The eyes of ophthalmosaurus, a member of the tuna-like ichthyosaurs that lived between 250 and 90 million years ago, were nearly nine inches across, a record for an animal that was 15 feet long.
The scientists who made the discovery, led by Ryosuke Motani, of the University of California at Berkeley, state in the journal Nature that eye size was a vital factor in the reptile's habit of deep diving for prey.
Absolute size is an important property of eyes, because larger eyes can house more photosensitive cells and capture more light from the surrounding environment, they state. "Eye size also usually reflects the importance of vision in animals: for example, the horse has among the largest eyeballs of any land animal alive today, about 50mm [2in] across, which may be important, given its fast speed," they say. Bigger animals, however, also tend to have larger eyes - the blue whale's eye is nearly 6in across and is the largest of any living vertebrate - although eye size can still be small in comparison to overall body size.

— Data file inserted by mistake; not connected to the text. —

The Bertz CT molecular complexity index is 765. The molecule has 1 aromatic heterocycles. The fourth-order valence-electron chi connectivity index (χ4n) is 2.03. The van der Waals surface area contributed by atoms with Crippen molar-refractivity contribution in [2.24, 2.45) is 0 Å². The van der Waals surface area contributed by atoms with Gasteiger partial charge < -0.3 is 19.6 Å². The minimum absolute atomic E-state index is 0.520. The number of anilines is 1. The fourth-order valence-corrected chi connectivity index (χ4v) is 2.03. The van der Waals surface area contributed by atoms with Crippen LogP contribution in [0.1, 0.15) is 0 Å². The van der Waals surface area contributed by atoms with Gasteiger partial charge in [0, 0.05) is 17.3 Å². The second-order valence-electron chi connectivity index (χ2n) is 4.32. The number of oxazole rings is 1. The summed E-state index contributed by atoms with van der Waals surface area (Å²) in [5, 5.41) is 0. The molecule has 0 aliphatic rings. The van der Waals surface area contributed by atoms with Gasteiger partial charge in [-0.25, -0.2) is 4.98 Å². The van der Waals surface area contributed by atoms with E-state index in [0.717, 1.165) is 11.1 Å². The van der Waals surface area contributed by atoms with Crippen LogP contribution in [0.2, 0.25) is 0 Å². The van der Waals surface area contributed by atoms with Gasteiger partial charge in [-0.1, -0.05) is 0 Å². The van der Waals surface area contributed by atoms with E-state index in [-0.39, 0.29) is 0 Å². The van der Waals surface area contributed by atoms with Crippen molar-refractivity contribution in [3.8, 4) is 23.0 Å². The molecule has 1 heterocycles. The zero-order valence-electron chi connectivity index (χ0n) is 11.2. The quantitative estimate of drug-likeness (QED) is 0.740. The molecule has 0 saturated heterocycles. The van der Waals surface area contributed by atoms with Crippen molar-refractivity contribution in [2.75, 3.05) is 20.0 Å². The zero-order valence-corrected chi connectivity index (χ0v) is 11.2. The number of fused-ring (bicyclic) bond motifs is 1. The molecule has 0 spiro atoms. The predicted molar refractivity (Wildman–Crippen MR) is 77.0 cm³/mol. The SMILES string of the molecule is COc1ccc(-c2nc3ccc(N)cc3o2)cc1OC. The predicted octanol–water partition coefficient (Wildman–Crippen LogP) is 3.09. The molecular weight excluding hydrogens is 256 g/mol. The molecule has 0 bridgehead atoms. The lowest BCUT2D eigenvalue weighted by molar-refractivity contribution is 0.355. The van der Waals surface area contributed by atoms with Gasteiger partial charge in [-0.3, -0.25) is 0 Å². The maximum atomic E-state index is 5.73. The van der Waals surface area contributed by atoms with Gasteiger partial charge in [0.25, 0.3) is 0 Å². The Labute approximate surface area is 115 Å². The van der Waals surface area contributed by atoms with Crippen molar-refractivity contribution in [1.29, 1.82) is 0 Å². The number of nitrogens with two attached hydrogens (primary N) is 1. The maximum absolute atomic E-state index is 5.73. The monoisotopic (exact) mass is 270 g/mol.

The scientists found that some larger ichthyosaurs had eyes nearly 10in in diameter and one species probably had eyes about a foot across.
They found that species with bigger eyes, which were probably better at seeing in the dark, were also more likely to shows signs of the bends - when nitrogen dissolves out of the blood on rapid ascent from a deep dive.
The large eyes of the ichthyosaurs were probably an adaptation to deep diving for food under low-light conditions, the scientists say. Ophthalmosaurus probably dived to about 2,000ft and could see in the murky depths better than a cat at night.Reuse content